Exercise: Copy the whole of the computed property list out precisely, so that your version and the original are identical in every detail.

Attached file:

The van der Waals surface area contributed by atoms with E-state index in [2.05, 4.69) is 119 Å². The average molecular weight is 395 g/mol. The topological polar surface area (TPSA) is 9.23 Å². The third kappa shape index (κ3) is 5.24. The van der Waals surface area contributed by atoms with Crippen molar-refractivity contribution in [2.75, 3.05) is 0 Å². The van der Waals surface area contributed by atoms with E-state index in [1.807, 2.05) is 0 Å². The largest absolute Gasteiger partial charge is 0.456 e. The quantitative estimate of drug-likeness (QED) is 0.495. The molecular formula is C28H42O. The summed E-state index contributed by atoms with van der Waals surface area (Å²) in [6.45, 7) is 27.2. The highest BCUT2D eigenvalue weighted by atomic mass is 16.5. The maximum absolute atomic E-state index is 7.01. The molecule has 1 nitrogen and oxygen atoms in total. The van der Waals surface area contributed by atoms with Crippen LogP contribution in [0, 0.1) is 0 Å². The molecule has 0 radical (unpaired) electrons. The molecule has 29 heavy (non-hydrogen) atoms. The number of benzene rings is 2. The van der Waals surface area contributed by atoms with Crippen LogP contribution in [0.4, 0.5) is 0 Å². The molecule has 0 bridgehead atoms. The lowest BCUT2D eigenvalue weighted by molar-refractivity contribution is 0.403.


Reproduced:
The van der Waals surface area contributed by atoms with E-state index in [2.05, 4.69) is 119 Å². The average molecular weight is 395 g/mol. The topological polar surface area (TPSA) is 9.23 Å². The third kappa shape index (κ3) is 5.24. The van der Waals surface area contributed by atoms with Crippen molar-refractivity contribution in [2.75, 3.05) is 0 Å². The van der Waals surface area contributed by atoms with E-state index in [1.807, 2.05) is 0 Å². The largest absolute Gasteiger partial charge is 0.456 e. The quantitative estimate of drug-likeness (QED) is 0.495. The molecular formula is C28H42O. The summed E-state index contributed by atoms with van der Waals surface area (Å²) in [6.45, 7) is 27.2. The highest BCUT2D eigenvalue weighted by atomic mass is 16.5. The maximum absolute atomic E-state index is 7.01. The molecule has 1 nitrogen and oxygen atoms in total. The van der Waals surface area contributed by atoms with Crippen LogP contribution in [0, 0.1) is 0 Å². The molecule has 0 radical (unpaired) electrons. The molecule has 29 heavy (non-hydrogen) atoms. The number of benzene rings is 2. The van der Waals surface area contributed by atoms with Crippen LogP contribution in [0.4, 0.5) is 0 Å². The molecule has 0 bridgehead atoms. The lowest BCUT2D eigenvalue weighted by molar-refractivity contribution is 0.403.